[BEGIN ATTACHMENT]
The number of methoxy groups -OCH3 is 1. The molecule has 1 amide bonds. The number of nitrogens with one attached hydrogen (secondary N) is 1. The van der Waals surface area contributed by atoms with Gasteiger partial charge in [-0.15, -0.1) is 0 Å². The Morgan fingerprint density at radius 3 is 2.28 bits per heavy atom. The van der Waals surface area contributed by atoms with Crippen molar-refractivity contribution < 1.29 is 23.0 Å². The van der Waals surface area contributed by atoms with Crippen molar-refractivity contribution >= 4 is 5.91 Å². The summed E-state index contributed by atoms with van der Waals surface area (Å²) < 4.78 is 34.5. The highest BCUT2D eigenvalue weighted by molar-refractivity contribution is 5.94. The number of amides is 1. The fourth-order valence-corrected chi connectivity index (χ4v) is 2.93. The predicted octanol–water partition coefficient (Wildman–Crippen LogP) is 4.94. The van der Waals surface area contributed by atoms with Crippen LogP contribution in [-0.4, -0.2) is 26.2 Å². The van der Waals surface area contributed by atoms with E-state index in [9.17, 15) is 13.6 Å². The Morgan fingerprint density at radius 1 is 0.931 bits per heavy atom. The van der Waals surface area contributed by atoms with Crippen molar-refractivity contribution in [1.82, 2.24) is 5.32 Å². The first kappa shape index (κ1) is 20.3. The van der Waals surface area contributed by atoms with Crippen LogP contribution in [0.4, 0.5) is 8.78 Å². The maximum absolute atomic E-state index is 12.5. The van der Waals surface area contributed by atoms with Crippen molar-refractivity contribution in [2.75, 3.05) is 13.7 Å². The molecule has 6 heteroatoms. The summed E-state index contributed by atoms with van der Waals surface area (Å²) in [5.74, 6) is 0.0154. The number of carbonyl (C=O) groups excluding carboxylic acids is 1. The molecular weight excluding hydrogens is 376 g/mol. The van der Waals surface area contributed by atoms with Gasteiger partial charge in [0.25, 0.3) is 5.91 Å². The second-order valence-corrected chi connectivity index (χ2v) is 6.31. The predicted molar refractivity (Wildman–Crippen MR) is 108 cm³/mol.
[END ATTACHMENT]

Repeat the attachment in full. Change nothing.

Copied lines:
The number of methoxy groups -OCH3 is 1. The molecule has 1 amide bonds. The number of nitrogens with one attached hydrogen (secondary N) is 1. The van der Waals surface area contributed by atoms with Gasteiger partial charge in [-0.15, -0.1) is 0 Å². The Morgan fingerprint density at radius 3 is 2.28 bits per heavy atom. The van der Waals surface area contributed by atoms with Crippen molar-refractivity contribution < 1.29 is 23.0 Å². The van der Waals surface area contributed by atoms with Crippen molar-refractivity contribution >= 4 is 5.91 Å². The summed E-state index contributed by atoms with van der Waals surface area (Å²) < 4.78 is 34.5. The highest BCUT2D eigenvalue weighted by molar-refractivity contribution is 5.94. The number of amides is 1. The fourth-order valence-corrected chi connectivity index (χ4v) is 2.93. The predicted octanol–water partition coefficient (Wildman–Crippen LogP) is 4.94. The van der Waals surface area contributed by atoms with Crippen LogP contribution in [-0.4, -0.2) is 26.2 Å². The van der Waals surface area contributed by atoms with E-state index in [9.17, 15) is 13.6 Å². The Morgan fingerprint density at radius 1 is 0.931 bits per heavy atom. The van der Waals surface area contributed by atoms with Crippen molar-refractivity contribution in [1.82, 2.24) is 5.32 Å². The first kappa shape index (κ1) is 20.3. The van der Waals surface area contributed by atoms with Crippen LogP contribution in [0.4, 0.5) is 8.78 Å². The maximum absolute atomic E-state index is 12.5. The van der Waals surface area contributed by atoms with Crippen molar-refractivity contribution in [2.75, 3.05) is 13.7 Å². The molecule has 6 heteroatoms. The summed E-state index contributed by atoms with van der Waals surface area (Å²) in [5.74, 6) is 0.0154. The number of carbonyl (C=O) groups excluding carboxylic acids is 1. The molecular weight excluding hydrogens is 376 g/mol. The van der Waals surface area contributed by atoms with Gasteiger partial charge in [0.25, 0.3) is 5.91 Å². The second-order valence-corrected chi connectivity index (χ2v) is 6.31. The predicted molar refractivity (Wildman–Crippen MR) is 108 cm³/mol.